And then one year, I must have been eight or nine years old, it happened. The temperature dropped and clouds gathered. The forecast was definitive. There would be snow all the way down at sea level. Our parents woke us up in the morning and told us to come to their bedroom. All four of us got under the covers and watched the snowflakes gently fall outside the bedroom window. My mom talked about how serene and calming it was but my sister and I wanted only one thing: to go outside and play in the snow. “It’s not snowing enough to stick,” my dad told us, but we were undeterred. Thirty minutes later my sister and I were throwing mud balls at each other, much to my mom’s displeasure.

We are getting a snow blizzard this weekend here in the Northeast. In New York snow always starts out beautiful, drowning out the noise of the city and erasing the harsh lines of the buildings and sidewalks. It eventually turns into black sludge and everyone hates it but for a few hours, it’s quite magical. If you are going to be in the path of this storm or any other snow storm, make these short ribs. They will warm your soul and nourish your body to get it ready for those snowball fights or shoveling chores. DSC04288 (1)

Short Ribs Braised in Ancho Chile Sauce – Slightly adapted from Epicurious

Note: The recipe uses a roasting pan but I’ve always used a dutch oven. I brown the ribs in the dutch oven, remove them and cook the chile puree in it, add the remaining ingredients and the ribs and braise them. This way I only use one pot.


4 dried ancho chiles, stemmed, seeded, and ribs discarded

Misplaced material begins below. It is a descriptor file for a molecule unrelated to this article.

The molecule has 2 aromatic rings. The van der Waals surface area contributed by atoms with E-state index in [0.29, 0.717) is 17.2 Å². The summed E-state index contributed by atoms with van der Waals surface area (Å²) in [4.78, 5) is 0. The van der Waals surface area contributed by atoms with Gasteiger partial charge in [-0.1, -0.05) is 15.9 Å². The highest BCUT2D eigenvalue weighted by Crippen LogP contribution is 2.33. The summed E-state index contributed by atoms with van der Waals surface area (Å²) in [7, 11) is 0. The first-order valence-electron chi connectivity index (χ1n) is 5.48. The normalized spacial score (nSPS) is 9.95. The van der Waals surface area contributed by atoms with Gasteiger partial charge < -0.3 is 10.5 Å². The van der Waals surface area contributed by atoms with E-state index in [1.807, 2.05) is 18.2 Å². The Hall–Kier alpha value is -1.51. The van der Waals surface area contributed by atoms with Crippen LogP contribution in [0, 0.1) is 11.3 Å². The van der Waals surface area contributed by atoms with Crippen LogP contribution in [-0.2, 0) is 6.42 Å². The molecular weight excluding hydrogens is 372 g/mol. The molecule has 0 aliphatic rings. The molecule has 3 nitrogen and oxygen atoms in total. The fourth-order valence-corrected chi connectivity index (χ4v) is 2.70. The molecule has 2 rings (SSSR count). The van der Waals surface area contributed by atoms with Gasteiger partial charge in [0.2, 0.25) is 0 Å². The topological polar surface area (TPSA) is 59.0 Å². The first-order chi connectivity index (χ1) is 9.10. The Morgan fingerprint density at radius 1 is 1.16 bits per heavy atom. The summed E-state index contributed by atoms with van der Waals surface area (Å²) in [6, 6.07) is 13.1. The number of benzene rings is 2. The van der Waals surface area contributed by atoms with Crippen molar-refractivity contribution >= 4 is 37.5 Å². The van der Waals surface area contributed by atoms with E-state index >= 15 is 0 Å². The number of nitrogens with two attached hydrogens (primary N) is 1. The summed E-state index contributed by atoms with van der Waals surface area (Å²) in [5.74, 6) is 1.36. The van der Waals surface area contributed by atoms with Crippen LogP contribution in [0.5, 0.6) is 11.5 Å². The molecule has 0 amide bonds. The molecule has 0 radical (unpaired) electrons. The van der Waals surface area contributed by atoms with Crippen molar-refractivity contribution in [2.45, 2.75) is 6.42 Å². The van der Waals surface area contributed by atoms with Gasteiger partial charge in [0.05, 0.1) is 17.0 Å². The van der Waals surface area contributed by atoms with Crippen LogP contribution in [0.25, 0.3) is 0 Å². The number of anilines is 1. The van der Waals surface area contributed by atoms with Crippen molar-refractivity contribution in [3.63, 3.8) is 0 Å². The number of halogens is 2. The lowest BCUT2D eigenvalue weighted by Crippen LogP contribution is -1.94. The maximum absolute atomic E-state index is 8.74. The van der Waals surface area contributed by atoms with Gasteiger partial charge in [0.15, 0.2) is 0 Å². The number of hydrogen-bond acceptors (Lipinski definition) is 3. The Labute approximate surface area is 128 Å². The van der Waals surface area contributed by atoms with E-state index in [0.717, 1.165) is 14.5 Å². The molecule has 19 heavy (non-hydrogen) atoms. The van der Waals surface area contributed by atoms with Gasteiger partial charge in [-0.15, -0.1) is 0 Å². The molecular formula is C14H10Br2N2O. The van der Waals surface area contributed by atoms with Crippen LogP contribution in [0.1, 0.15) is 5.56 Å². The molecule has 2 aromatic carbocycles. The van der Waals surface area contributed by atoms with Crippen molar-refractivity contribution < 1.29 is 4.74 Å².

2 cups boiling-hot water
1 medium onion, quartered
3 garlic cloves, coarsely chopped
2 tablespoons finely chopped canned chipotle chiles in adobo plus 2 teaspoons adobo sauce
2 tablespoons pure maple syrup
1 tablespoon fresh lime juice
1 teaspoon salt
6 lb beef short ribs
1 teaspoon black pepper
2 teaspoons salt
1 tablespoon vegetable oil
1/2 cup brewed coffee


Preheat oven to 350°F.

Soak ancho chiles in boiling-hot water until softened, about 20 minutes, then drain them reserving the soaking liquid. Transfer ancho chiles to a blender and purée with onion, garlic, chipotles with sauce, maple syrup, lime juice, and 1 teaspoon salt.

Pat ribs dry and sprinkle with pepper and 2 teaspoons salt. Heat oil in a 12-inch heavy skillet over moderately high heat until hot but not smoking, then brown ribs in 3 batches, turning occasionally, about 5 minutes per batch. Transfer as browned to a roasting pan just large enough to hold ribs in 1 layer.

Carefully add chile purée to fat remaining in skillet (it will spatter and steam) and cook over moderately low heat, stirring frequently, 5 minutes. Add reserved chile soaking liquid (or 1 1/2 cups water) and coffee and bring to a boil, then pour over ribs (liquid should reach about halfway up sides of meat).